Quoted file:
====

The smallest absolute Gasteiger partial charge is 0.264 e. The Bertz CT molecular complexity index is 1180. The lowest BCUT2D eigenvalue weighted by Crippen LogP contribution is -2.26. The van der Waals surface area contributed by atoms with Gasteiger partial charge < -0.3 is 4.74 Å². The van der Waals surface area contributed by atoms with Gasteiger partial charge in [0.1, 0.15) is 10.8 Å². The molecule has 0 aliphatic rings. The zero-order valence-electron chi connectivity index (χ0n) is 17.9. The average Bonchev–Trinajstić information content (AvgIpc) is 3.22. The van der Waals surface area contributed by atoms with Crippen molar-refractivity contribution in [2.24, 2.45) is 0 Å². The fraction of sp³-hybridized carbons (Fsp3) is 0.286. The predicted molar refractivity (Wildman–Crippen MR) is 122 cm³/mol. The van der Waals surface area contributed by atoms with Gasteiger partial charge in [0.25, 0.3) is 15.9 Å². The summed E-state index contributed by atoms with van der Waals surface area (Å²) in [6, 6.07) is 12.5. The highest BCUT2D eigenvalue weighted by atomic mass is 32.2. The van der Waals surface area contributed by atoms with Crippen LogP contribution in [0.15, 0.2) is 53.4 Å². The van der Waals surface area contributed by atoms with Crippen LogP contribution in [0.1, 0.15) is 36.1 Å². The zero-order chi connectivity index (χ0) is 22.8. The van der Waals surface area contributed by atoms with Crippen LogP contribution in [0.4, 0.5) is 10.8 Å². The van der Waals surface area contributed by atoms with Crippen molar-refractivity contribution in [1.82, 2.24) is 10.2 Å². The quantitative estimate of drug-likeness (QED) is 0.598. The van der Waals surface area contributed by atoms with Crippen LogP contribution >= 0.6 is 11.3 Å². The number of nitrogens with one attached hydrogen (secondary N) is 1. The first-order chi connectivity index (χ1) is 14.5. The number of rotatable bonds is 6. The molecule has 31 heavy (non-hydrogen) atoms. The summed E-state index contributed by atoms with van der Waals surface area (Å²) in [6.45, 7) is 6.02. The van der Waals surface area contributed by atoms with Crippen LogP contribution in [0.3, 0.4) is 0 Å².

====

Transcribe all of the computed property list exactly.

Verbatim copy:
The smallest absolute Gasteiger partial charge is 0.264 e. The Bertz CT molecular complexity index is 1180. The lowest BCUT2D eigenvalue weighted by Crippen LogP contribution is -2.26. The van der Waals surface area contributed by atoms with Gasteiger partial charge < -0.3 is 4.74 Å². The van der Waals surface area contributed by atoms with Gasteiger partial charge in [0.1, 0.15) is 10.8 Å². The molecule has 0 aliphatic rings. The zero-order valence-electron chi connectivity index (χ0n) is 17.9. The average Bonchev–Trinajstić information content (AvgIpc) is 3.22. The van der Waals surface area contributed by atoms with Crippen molar-refractivity contribution in [2.24, 2.45) is 0 Å². The fraction of sp³-hybridized carbons (Fsp3) is 0.286. The predicted molar refractivity (Wildman–Crippen MR) is 122 cm³/mol. The van der Waals surface area contributed by atoms with Gasteiger partial charge in [0.25, 0.3) is 15.9 Å². The summed E-state index contributed by atoms with van der Waals surface area (Å²) in [6, 6.07) is 12.5. The highest BCUT2D eigenvalue weighted by atomic mass is 32.2. The van der Waals surface area contributed by atoms with Crippen LogP contribution in [0.15, 0.2) is 53.4 Å². The van der Waals surface area contributed by atoms with Crippen LogP contribution in [0.1, 0.15) is 36.1 Å². The zero-order chi connectivity index (χ0) is 22.8. The van der Waals surface area contributed by atoms with Crippen LogP contribution in [0.4, 0.5) is 10.8 Å². The van der Waals surface area contributed by atoms with Crippen molar-refractivity contribution in [1.82, 2.24) is 10.2 Å². The quantitative estimate of drug-likeness (QED) is 0.598. The van der Waals surface area contributed by atoms with Crippen LogP contribution >= 0.6 is 11.3 Å². The number of nitrogens with one attached hydrogen (secondary N) is 1. The first-order chi connectivity index (χ1) is 14.5. The number of rotatable bonds is 6. The molecule has 31 heavy (non-hydrogen) atoms. The summed E-state index contributed by atoms with van der Waals surface area (Å²) in [6.45, 7) is 6.02. The van der Waals surface area contributed by atoms with Crippen LogP contribution in [0.3, 0.4) is 0 Å².